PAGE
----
The document continues, "Canadian police and public officials have also long been aware of a pattern of racist, sexist violence against First Nations, Inuit and Metis women in their homes and on the streets. But government response has been shockingly out of step with the scale and severity of this tragedy."

Fractured aboriginal families, urban poverty and isolation on reserves have left many women and girls vulnerable to exploitation and violence. Yet despite the magnitude of cases, the justice system has been largely unable -- or unwilling -- to devote serious inquiry into pervasive crimes. Complicit too is the federal government which, in 2010, severed funding to the Native Women's Association of Canada (NWAC) and its "Sisters in Spirit" initiative. The organization is a critical element of aboriginal solidarity. In the words of professor and activist Pamela Palmater, blogging at Indigenous Nationhood:

"Without our women, our communities and Nations can't move forward on our collective goals of nation-building and cultural revitalization. NWAC has proved that despite all the assimilatory policies, discriminatory laws, and racist attitudes of police and governments who allowed this to happen to our women, that we, the women, can and will stand as warriors and defend ourselves."

Inquiry, reconciliation and admission of past failures must be the first steps taken by the federal government to at least meekly rectify its abandonment of a comprehensive national review at the UNHRC.

Canada's international reputation cannot stand for injustice and failed promises to our most subordinated communities. Regrettably, though, it's been dealt serious blows as of late.

Dropping the UN Convention to Combat Desertification (UNCCD), pulling out of Kyoto, abandoning environmental protections against dirty oil in Northern Alberta, to a relative sea change in foreign policy goals has left Canada in what many have criticized an anachronistic position -- distant from its traditional principles and role on the world stage.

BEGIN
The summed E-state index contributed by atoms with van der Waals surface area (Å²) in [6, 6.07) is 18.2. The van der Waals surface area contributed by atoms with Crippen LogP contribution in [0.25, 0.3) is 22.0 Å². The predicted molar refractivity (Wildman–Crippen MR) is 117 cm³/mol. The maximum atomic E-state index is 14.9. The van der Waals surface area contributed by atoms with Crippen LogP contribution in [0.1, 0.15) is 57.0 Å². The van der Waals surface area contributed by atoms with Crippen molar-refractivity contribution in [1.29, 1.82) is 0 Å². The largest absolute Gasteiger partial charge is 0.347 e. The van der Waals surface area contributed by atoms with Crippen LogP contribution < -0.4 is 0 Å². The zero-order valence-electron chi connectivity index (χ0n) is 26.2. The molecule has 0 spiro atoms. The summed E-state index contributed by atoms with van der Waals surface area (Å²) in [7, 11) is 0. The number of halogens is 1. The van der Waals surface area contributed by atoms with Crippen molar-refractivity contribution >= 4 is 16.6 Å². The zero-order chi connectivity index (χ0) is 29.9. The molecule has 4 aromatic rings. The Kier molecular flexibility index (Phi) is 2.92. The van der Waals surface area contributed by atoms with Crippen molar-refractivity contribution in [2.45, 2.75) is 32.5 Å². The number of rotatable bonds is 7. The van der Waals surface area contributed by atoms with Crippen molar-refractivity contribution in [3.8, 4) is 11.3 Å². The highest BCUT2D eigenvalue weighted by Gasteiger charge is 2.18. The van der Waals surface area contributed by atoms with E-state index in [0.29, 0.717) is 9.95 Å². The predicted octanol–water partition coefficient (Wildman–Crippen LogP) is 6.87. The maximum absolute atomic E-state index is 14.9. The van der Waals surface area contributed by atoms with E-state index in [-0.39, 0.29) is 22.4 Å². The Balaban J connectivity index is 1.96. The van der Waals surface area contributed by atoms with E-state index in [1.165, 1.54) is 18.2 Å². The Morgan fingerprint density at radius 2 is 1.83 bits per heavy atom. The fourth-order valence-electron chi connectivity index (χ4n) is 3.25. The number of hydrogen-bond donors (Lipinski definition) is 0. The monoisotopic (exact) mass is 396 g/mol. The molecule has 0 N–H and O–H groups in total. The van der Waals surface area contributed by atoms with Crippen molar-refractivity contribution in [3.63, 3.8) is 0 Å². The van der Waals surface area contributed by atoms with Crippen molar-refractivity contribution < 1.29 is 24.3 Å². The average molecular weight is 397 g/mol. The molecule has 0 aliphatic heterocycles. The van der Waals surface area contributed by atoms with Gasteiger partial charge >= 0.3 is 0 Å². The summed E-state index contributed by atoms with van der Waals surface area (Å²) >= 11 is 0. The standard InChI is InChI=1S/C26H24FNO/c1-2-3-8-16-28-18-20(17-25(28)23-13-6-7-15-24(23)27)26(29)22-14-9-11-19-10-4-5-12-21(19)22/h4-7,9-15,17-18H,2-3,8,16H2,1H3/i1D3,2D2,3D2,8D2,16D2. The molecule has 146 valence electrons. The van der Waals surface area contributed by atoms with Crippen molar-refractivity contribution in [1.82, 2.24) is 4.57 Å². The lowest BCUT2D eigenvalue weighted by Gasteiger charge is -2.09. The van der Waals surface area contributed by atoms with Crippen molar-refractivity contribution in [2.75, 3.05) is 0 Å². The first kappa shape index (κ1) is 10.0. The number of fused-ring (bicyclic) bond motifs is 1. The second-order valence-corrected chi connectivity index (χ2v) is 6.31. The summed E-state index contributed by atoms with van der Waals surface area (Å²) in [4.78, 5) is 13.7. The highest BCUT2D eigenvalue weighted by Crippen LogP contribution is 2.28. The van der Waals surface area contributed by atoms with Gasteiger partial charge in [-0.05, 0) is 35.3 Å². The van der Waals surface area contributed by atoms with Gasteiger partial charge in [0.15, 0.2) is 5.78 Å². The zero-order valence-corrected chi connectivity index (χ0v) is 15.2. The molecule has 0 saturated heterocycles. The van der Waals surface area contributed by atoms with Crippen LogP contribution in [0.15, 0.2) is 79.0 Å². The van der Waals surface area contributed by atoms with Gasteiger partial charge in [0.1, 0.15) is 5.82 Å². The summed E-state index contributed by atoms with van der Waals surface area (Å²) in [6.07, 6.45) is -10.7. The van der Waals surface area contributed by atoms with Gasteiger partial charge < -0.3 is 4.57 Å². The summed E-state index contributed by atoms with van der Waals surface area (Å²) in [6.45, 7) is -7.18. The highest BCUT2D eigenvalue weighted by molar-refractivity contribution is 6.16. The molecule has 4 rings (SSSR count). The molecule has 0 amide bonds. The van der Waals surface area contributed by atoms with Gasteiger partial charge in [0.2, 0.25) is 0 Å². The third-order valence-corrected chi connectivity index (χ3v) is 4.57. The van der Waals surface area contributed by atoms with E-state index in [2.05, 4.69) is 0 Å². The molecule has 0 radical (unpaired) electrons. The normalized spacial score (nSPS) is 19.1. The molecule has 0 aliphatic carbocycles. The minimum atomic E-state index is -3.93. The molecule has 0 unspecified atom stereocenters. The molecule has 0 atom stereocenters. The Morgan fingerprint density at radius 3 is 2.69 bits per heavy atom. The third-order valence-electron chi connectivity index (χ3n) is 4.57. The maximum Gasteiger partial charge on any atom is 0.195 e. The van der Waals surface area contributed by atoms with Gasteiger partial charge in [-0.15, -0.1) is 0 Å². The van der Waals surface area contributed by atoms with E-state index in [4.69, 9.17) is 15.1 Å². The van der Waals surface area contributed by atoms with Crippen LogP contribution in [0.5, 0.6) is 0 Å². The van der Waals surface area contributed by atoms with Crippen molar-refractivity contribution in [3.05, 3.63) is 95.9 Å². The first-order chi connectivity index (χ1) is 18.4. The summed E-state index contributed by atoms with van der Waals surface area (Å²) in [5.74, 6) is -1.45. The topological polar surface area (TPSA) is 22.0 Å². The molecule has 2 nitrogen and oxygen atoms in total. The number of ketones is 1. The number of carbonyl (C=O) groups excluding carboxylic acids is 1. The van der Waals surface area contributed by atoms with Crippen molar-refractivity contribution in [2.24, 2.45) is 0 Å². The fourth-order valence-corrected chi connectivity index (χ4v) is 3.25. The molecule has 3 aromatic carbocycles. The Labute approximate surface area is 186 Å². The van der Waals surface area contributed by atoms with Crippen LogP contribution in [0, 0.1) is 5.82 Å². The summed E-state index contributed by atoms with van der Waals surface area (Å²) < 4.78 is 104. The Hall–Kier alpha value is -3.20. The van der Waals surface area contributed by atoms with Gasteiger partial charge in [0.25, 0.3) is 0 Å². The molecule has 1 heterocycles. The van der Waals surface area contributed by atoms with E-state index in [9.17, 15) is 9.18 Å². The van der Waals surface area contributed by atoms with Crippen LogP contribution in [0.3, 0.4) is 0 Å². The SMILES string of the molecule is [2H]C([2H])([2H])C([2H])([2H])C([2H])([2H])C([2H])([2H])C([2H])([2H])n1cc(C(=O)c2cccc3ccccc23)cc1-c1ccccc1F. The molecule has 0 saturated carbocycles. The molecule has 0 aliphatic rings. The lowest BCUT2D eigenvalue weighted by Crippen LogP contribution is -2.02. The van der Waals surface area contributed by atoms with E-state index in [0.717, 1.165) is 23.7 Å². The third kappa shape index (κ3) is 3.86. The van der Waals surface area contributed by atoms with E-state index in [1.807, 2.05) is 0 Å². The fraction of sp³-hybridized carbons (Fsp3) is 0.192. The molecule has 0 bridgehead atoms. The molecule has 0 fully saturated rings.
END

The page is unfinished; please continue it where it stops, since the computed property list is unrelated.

But Canada's Aboriginal population is steadily growing faster than all other groups -- it expanded 20 per cent from 2006-2011 -- and the time for real action is now.

The systemic and historic precedents of violence against Aboriginal women are many, and must be acknowledged. By comprehensively funding shelters, mental health and addictions counseling, and providing a range of sources to children and new parents, the gap between aboriginal and non-aboriginal populations will gradually decrease.

Canada's rejection of a comprehensive national review of violence against Indigenous women should be regarded a disgrace. In the face of international criticism, it is also telling. It reveals the need for greater pressure from below, from grassroots movements like Idle No More and organizations like the NWAC and its "Sisters in Spirit" initiative. It also delineates the conditions of resistance against the state and demands change.

The call? A simple four words: No more stolen sisters!


Harrison Samphir is the senior editor at The Uniter, Winnipeg's alternative weekly magazine. He holds a B.A. (Hons.) in history from the University of Manitoba. He can be reached at hsamphir[at]gmail[dot]com or followed on Twitter @HarrySamphir